Roger Ailes is Dead

Andrew Anglin
Daily Stormer
May 18, 2017

May he Rest in Peace.

Well this is suspicious.

I’m just going to say that now.

I’m not going to put on a tinfoil hat, as I don’t have any tinfoil in my apartment. If I did, I might make one and put it on.

Washington Post:

Roger Ailes, who mastered the art of selling political candidates like Hollywood celebrities and was the architect of conservative-oriented TV news, died Thursday at 77. He was the longtime chairman and chief executive of the Fox News Channel, building it over two decades into a politically influential juggernaut until his abrupt ouster last year amid sexual harassment allegations.

His family confirmed the death in a statement. No cause or location was reported.

At Fox News, Mr. Ailes presided over a cable outlet that combined television news from a conservative perspective with the rabble-rousing rhetoric of right-wing talk radio to produce a singularly influential media machine. He was a skilled showman, a savvy political operator and a proudly plebeian counterpoint to the East Coast elite that he believed dominated the news business.

To Democrats and liberals, he was a manipulator of the news, a puppet master who used his network to turn minor stories into blazing scandals, ostensibly in service of his personal politics.

He did do that.

But the only reason this was necessary was because it was the exact method of the left.

Like when Hitler realized he had to bomb civilians in London because the British were bombing civilians in Berlin.

It took Hitler three months of getting his people killed in night bombings to realize he had no choice but to respond in kind, as much as it pained him to do so.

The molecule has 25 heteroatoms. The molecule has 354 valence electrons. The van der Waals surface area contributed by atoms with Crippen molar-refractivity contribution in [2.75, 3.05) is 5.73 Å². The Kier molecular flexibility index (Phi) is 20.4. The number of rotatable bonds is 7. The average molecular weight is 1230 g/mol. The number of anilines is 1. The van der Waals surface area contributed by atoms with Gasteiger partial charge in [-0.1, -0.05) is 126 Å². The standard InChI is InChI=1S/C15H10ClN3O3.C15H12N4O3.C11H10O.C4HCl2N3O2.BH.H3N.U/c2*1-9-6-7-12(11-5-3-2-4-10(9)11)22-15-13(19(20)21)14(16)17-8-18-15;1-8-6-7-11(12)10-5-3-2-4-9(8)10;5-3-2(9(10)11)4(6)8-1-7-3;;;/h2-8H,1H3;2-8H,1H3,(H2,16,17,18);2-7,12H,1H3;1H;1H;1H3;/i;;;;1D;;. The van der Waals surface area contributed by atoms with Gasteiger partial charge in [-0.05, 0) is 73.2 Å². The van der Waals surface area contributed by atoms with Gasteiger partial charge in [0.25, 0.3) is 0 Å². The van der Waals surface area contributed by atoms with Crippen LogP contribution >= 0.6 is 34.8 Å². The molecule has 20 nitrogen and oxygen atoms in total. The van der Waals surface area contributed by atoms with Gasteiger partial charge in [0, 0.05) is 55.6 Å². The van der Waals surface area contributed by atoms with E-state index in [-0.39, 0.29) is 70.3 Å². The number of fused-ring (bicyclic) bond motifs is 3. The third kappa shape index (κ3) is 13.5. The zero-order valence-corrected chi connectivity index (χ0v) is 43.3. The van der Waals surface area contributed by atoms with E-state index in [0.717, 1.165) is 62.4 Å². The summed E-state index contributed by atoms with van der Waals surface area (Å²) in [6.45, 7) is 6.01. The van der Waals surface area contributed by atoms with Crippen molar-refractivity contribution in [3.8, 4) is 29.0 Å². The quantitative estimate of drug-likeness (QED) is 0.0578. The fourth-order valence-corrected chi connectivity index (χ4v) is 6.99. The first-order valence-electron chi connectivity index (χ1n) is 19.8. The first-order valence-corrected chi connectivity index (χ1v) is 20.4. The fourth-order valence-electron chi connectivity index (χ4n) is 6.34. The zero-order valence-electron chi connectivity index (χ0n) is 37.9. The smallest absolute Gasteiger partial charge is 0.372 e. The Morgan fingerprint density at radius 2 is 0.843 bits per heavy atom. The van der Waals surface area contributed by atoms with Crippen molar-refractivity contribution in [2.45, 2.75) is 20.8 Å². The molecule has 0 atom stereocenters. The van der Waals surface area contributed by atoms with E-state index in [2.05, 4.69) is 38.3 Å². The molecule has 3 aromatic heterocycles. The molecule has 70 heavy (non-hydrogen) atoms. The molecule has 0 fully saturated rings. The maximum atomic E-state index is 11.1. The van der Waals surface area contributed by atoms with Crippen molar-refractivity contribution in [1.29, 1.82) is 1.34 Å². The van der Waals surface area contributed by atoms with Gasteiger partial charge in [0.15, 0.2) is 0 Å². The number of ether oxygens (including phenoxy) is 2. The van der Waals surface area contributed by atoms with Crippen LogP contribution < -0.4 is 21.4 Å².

You have to use your enemies methods, or you lose the war.

Conservatives and right-wingers have for much, much too long tried to rely exclusively on intellectual arguments. And that is why they have lost, non-stop, since the Jews came into power in the sixties.

That is why the Daily Stormer combines Buzzfeed and Alinskyism.

And it is why Roger Ailes created scandal-mongering infotainment.

Roger Ailes was a genius.

To Republicans and conservatives, he was an essential counterweight, a tough but fair partisan, a middle American from a blue-collar background who gleefully and effectively poked holes in the left-leaning biases of the news media establishment.

His father was a factory maintenance man from Warren, Ohio.

He was the archetype of the self-made man.

The titles of biographies about him — four were published within seven years at a peak in Fox’s popularity during the Obama administration — demonstrated the wrath and resentment he could engender: He was a “Dark Genius,” “The Loudest Voice in the Room,” ruler of a “propaganda machine.”

None of which are negative.

Mr. Ailes eschewed political labels and preferred to portray himself as a craftsman of the airwaves, more concerned about how to frame a shot or drive a story than about the fate of individual candidates or policies. He told a biographer that his dream for America was that it be allowed to return to its best self, which he put in the Midwest in about 1955.

It is a fair dream.

If I thought it was possible, I would push for it too.

However, it isn’t possible. And never was. By the nature of 1950s prosperity, it could only lead to decadence and depravity – or towards something much bigger.

It couldn’t remain static.

The options for the baby boomer generation were:

  1. Space empire